Thursday, July 5, 2007

Your Gift Makes Room for You

The discussion about church leadership gifts continues...

If an apostle is the founding leadership gift of a church (in an area or in a culture), as I have purported in earlier posts, we could well say the fledgling church is led by an apostle. What do you call such a leader? To be technically accurate, he would be called an apostle, but as is often the case, a term's definition evolves through use. It seems to me, few places today would use that term, and would instead call him "pastor." We could make a case that once a congregation is established it would be more correct to call the leader an elder or bishop, but then Acts 20 indicates the terms bishop, elder, and pastor are largely interchangeable. Is it possible to describe an apostle as a pastor? Isn't that a confusion of terms since both apostle and pastor are listed in Ephesians 4?

It would seem so, except for a few verses: 2 John 1:1; 3 John 1:1; Galatians 1:19; & Acts 21:8. If one takes the Apostle John to be the author of all the Johannine epistles (as I do) and understands James to be the first Bishop of the Church in Jerusalem, a biblical case for seeing any of the five-fold gifts as capable of exercising the church leadership office begins to emerge. The long and short of it-- the office (or even the effective utility) of elder/bishop does not describe the gift that is expressed by the individual in it. Sometimes the elder/bishop will be an apostle (as in the formative stages of church establishment), sometimes a prophet, or an evangelist, or even a pastor/teacher. I think the same kind of thing is true for the deaconate. For leadership, it's the function of preparing God's people for works of service, so that the body of Christ may be built up, rather than the title of office that matters.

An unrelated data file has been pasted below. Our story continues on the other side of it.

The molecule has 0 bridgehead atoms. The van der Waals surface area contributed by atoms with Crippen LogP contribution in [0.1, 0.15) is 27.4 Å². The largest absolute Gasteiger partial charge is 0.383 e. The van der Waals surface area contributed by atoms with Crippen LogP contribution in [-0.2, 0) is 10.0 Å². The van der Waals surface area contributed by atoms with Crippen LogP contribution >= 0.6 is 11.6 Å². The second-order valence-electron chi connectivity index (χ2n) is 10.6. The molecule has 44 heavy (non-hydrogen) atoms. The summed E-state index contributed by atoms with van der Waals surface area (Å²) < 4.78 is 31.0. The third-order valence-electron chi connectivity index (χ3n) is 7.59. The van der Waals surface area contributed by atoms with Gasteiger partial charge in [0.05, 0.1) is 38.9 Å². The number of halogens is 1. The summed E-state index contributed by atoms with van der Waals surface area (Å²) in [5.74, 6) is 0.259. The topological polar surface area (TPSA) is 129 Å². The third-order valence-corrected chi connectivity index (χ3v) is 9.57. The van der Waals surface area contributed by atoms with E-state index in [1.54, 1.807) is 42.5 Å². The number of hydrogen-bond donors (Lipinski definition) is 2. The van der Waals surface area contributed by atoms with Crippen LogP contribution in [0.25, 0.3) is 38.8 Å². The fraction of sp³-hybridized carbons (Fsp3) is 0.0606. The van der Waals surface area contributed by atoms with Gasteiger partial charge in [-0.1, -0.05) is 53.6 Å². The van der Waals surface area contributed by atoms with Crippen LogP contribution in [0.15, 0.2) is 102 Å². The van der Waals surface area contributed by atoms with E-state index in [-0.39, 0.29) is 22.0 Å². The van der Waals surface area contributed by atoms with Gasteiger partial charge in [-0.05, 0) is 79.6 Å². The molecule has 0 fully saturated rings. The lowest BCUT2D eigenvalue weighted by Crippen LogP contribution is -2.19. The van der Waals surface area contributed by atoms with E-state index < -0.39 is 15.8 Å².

A corollary is that some folk will be gifted in similar ways as are church leaders, but will not thereby automatically qualify to be church leaders. Church leaders are full of the Holy Spirit, tested in service, of good reputation with all, and good managers of their own families among other things (at least at the time they qualify). Some will be more gifted than others. If some are given to these gifts, it follows that some will not be. But be assured of this: when a tempered individual has been gifted in the ways leaders are gifted, his gift will most certainly make room for him.

7/6/07 Addendum:
An interesting take on the subject.